First flight ever? Well, not quite.
I now know that I have definitely flown for the last time ever in mens’ clothes. I live in Hungary and in Germany and am therefore a regular customer on the Budapest-Frankfurt route. Up until now, I have always travelled as a man, mainly because of the constant need to prove my identity at airports. However, last week I decided it was time to travel as the real me, so I went out and bought a fresh suit for the occasion. A lightweight, summer suit in navy blue, no doubt wonderful for business use, although I generally prefer something a little more colourful. Anyhow, I felt it better to err on the demure side, even at the expense of being thought dull, especially as I didn’t have my wig with me and couldn’t find anything pleasing in the shops locally. So I decided to wear a head scarf or hat and leave it at that. I did, though, treat myself to a new handbag, a lovely thing in turquoise and the shop gave me a neck scarf to match. Turquoise on navy blue actually goes rather well, even though I would have preferred things the other way round.
So, yesterday I put on by new suit and was just finishing my make-up, when a neighbour called in to see if I needed anything at the last minute. I didn’t, but she feeds my cats when I’m away, so I let her in for a cup of coffee and a chat. Nothing wildly important, except that she told me how pretty I was! After that, I didn’t care what else happened. I knew I had made the right choice. After all, I’m over seventy and how often can a seventy-year-old woman expect to receive that sort of compliment from a younger lady? Anyhow, the taxi came and off I went to the airport. Once there, I went to the check-in desk and showed them my online boarding pass printout. The girl on the desk was friendly, gave no indication of noticing anything unusual and told me, as usual, to take a seat until the wheelchair service arrived.
The wheelchair man came, took one look at my boarding pass and addressed me as “sir.” I tutted, smiled, and asked to be addressed as a woman. He apologized, rather too profusely, I thought, so I told him not to worry. Then came the security check. I’m always searched because the scanner picks up the metal on my body from my leg braces. A security agency was responsible for the search, but under the eye of a fierce-looking policewoman. She was not huge, but did seem to be all muscle. Fortunately, she had clearly decided after one look that I was harmless and relaxed to enjoy a discussion between the security checkers as whether a man or a woman should search me. I didn’t help by volunteering unasked the information that I was mentally and emotionally female, although on paper a male, albeit a transitioning one. However, the reference to “on paper” seemed to settle the argument and I was duly searched by a male. The policewoman gave me a broad grin and I replied with what I hope was a sweet smile. Certainly, we seemed to share the same sense of humour and were both enjoying the search.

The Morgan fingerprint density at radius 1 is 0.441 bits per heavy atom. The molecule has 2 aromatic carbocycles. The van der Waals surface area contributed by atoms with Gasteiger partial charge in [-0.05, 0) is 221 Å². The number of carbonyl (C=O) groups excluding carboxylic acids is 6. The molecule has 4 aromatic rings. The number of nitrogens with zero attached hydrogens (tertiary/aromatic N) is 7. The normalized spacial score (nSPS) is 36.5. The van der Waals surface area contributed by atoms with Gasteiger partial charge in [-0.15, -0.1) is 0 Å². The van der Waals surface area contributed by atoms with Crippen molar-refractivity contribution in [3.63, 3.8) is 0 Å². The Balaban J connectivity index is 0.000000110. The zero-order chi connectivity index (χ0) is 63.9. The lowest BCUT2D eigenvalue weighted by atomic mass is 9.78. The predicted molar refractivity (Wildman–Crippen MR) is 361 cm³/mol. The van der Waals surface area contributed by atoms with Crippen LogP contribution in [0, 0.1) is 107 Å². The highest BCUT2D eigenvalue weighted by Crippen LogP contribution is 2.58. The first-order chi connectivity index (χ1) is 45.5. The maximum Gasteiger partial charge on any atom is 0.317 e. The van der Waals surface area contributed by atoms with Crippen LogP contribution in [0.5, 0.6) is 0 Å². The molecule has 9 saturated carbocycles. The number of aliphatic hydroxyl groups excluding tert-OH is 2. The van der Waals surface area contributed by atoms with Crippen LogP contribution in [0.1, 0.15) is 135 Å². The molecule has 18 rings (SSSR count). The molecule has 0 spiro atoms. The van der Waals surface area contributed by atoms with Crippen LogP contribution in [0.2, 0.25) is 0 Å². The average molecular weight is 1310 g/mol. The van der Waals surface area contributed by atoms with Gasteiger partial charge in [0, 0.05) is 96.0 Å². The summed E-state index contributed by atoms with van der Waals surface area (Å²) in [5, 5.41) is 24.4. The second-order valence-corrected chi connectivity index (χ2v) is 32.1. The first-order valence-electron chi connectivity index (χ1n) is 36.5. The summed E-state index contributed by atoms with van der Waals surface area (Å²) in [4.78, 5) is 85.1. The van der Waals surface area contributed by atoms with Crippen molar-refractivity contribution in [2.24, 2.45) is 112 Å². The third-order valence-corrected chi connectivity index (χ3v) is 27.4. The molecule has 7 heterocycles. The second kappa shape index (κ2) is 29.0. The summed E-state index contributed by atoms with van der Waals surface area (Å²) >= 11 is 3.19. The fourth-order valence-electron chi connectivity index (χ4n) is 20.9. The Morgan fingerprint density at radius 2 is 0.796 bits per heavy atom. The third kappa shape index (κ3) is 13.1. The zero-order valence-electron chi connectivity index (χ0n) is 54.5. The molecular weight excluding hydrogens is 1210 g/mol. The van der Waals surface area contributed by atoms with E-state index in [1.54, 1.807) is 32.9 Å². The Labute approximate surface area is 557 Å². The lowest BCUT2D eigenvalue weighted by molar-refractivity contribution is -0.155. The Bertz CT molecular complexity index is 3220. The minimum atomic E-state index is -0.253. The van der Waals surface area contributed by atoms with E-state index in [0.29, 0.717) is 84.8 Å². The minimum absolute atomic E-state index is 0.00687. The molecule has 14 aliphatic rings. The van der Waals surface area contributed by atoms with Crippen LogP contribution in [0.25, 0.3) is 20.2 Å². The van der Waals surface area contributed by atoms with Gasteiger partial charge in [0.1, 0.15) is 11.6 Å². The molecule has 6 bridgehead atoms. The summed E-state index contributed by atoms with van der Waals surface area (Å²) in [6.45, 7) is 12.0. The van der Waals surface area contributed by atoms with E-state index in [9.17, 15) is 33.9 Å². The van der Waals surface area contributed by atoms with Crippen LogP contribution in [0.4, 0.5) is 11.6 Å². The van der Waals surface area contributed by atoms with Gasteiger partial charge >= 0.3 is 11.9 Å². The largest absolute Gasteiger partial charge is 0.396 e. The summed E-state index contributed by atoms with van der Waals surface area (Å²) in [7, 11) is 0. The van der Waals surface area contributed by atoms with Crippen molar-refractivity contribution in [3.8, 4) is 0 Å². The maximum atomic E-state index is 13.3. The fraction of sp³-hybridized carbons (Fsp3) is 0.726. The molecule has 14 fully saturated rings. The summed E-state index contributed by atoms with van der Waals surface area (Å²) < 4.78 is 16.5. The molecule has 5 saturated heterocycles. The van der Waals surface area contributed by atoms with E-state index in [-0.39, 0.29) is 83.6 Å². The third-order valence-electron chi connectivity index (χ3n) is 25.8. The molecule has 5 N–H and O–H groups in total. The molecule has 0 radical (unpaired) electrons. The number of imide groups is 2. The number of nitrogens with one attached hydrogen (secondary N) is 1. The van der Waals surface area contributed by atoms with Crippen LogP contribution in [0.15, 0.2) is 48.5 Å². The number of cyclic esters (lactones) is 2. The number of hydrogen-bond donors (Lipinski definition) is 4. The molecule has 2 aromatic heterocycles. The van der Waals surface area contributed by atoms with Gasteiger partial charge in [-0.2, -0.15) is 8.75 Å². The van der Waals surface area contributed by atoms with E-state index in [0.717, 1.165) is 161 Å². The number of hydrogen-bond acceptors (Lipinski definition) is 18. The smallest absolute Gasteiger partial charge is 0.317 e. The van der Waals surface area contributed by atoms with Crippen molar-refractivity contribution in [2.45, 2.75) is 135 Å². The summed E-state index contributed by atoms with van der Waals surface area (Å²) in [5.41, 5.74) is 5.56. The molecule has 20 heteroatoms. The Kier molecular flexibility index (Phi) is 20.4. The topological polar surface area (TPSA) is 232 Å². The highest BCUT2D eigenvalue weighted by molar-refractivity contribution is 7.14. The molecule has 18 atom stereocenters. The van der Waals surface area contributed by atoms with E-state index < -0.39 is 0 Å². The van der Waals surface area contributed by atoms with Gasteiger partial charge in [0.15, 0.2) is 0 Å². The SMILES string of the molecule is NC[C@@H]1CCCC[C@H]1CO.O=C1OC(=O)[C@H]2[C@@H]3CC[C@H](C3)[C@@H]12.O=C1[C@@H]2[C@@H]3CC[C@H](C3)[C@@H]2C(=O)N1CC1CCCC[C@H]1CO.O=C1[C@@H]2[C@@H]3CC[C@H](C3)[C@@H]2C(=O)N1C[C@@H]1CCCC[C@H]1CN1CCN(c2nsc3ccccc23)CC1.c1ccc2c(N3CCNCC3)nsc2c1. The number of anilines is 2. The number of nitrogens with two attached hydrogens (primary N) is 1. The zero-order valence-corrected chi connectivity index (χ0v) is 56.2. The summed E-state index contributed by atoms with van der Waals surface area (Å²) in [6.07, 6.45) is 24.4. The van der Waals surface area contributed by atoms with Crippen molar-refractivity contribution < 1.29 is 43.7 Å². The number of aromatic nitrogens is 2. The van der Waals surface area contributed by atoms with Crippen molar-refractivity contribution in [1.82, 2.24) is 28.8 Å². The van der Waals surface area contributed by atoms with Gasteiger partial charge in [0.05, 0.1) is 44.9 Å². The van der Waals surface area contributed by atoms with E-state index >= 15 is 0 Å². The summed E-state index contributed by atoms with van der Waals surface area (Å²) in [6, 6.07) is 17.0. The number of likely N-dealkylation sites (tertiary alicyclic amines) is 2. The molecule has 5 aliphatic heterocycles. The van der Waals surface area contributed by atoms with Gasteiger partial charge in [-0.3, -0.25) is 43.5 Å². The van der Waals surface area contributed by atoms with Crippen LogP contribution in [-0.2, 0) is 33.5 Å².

The flight, itself was an anti-climactic. The stewardesses smiled their greetings, served me without comment and generally behaved as though they had seen nothing untoward. Nobody else said anything either, although I did notice one or two ladies giving me a second glance as they left the plane (I get off last because of my disabilities). But perhaps they were only admiring my new handbag. Or was it my scarf? It could hardly have been my suit. The Frankfurt airport wheelchair service appeared in the form of a pleasant young woman who asked me somewhat hesitantly if I were Mr. Miles. I said yes but would prefer to be addressed as a woman. She smiled and relaxed as though something about me had been bothering her. She then surprised me by asking whether I was Mrs. or Miss. At seventy and with a wedding ring on my finger the question seemed slightly unlikely, but sine she had asked it, I took the plunge and said “Miss, please.” Her reply was, “I thought so.” Now it was my turn to be mystified. However, she took me to the taxi stand without further ado and we parted all smiles and exchanged best wishes for the weekend.
So, flying as one’s true self is no big deal, it seems. I felt much better than when flying as a man, a policewoman had her amusement, and nobody else seemed to mind either way. For my next flight, though, I shall wear something a little more inspiring than boring business blue.Tags: airport flying identity